FoodMail - August 2017

FoodMail - August 2017

Posted 21 August 2017
The August 2017 edition of FoodMail looks at reducing Salmonella detection times on presumptive isolates, that Lupin is the latest allergen to list on your label, and the winner of the Jellybean competition at Foodpro 2017.
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Reduce Salmonella detection times on presumptive isolates

Using a NATA accredited MALDI-TOF MS procedure now available from ALS, the turnaround time for detecting a presumptive Salmonella has been reduced by 3 days

MALDI-TOF MS (Matrix assisted laser desorption ionization-time of flight mass spectrometry) saves time, money and reputation.

MALDI-TOF uses Mass Spectrometry to measure a unique molecular fingerprint of an organism. Specifically, it identifies highly abundant biomolecules that are found in all microorganisms. The characteristic patterns of these molecules are matched against an extensive open data base comprising of individual strains of micro-organisms to identify the organism to the species level.

MALDI TOF MS will shortly become available for the detection of presumptive Listeria and other presumptive food pathogens. 

By using the latest technology available, ALS is committed to reducing testing turnaround times for our clients, while ensuring our NATA accredited testing remains of the highest quality. Should you wish to find out more about how ALS can reduce your turnaround times or improve your testing in general, please contact ServiceAustralia@alsglobal.com or call 03 8756 8023.

 
ALS reduces Salmonella testing time using MALDI-TOF

Foodpro 2017

From the team at ALS, it was a pleasure to meet everyone at the recent Foodpro Conference in Sydney.  We would especially like to offer a big congratulations to Ben Sutherland of FSANZ who is the winner of our “How many Jellybeans in a jar” competition.   His guess of 621 was the closest to the actual number of 633 and he is now the proud owner of a new NAVMAN Dashcam.
Jellybean competition at Foodpro 2017
The ALS team at Foodpro 2017

Lupin - The latest allergen to list on your label

On 25th May 2017, Food Standards Australia New Zealand (FSANZ) added lupin to the list of allergens that food manufacturers must declare on their product labels. This brings the total number of allergens that are required to be declared to 11: added sulphites (concentrations over 10mg/kg); cereals containing gluten (wheat, rye, barley, oats and spelt); peanuts; tree nuts; shellfish; fish, milk, eggs, soy, sesame seeds and lupin.

Lupin (like its relatives, soy and peanut) is a legume which has the potential to produce an allergic response in sensitive individuals. Some people who are allergic to peanuts may also be allergic to Lupin.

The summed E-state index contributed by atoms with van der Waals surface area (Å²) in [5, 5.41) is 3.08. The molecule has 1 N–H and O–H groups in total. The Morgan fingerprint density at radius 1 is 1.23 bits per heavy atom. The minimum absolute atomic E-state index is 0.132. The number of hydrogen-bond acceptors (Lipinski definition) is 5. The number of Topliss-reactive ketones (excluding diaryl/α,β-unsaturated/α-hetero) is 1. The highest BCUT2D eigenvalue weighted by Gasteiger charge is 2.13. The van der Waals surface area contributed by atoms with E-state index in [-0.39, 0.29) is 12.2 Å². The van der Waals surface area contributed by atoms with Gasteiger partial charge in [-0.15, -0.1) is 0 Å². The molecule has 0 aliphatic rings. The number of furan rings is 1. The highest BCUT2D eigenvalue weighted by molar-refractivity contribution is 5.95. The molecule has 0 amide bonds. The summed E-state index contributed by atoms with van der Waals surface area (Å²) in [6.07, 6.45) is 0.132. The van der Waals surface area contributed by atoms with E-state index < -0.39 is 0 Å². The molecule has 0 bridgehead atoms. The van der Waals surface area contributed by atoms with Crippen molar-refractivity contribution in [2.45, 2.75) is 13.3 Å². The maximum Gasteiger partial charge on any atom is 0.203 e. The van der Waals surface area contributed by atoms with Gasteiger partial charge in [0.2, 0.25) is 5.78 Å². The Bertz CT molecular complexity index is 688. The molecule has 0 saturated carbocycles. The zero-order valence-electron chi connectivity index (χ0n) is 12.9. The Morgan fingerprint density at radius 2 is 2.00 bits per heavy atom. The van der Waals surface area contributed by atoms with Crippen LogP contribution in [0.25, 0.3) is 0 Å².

In recent years, Lupin has been increasingly used in food products, as it has properties that are highly sought after – high protein (30-40%) and dietary fibre (30%) content, low in fat (4%) and gluten free. 

These properties have led to an expansion in the number and types of products that use Lupin as an ingredient or that use additives/processing aids containing Lupin derivatives, including: baked goods (bread, pastries, pies); pasta or noodles; sauces; beverages; meat based products (burgers and sausages); health snacks and meal replacements. 
“Gluten free” foods may contain Lupin as a substitute. The potential uses and availability of lupin has led to a growth in demand for healthy products containing lupin as an ingredient. It is this trend that has triggered the action by FSANZ.

Whilst around 96% of global lupin production is used in the animal feed industry, Europe in particular has a long history of lupin being used in food products and it is expected that Australia will also see an increased number and uses of the ingredient – in particular in the health foods category.

Manufacturers need to ensure that they are fully aware of their obligations under Standard 1.2.3: Information requirements – warning statements, advisory statements and declarations of the ANZ Food Standards Code, which covers the declaration of allergens.

The consequences of failing to declare an allergen in a food product can be very costly, with recalls often running into the millions of dollars – even without the damaged reputation and loss of consumer confidence.

Undeclared allergens are the biggest cause of food product recalls in Australia, as the table below from the FSANZ website graphically demonstrates:

'07 '08 '09 '10 '11 '12 '13 '14 '15 '16 '17
Undeclared allergen 9 10 17 13 24 17 16 27 39 33 205
Microbial contamination 21 15 28 14 13 25 12 26 13 20 187
Foreign matter 14 15 7 10 18 12 7 14 8 7 112
Biotoxin 0 2 1 2 4 1 2 3 15 6 36
Chemical/contaminant 3 4 1 10 5 1 0 1 0 1 26
Other 0 3 0 3 2 2 3 5 4 3 25
Labelling 4 2 1 1 1 2 2 0 2 2 17
Total 51 51 55 53 67 60 42 76 81 72 608

FSANZ Food recall statistics – accessed online via  http://bit.ly/2tHD8Kk 11.07.2017

Recalls from undeclared allergens account for over a third of all recalls over the past 10 years and over 43% in the last 3 years.

As supply chains become more complex, these instances are on the increase. Ensuring that you regularly test your raw materials for the presence of allergens, maintaining robust facility processes for keeping allergens out of the production run for specific products and ensuring that you have good control over your supply chain are vital if you wish to avoid the cost of a product recall due to the presence of an undeclared allergen.

 

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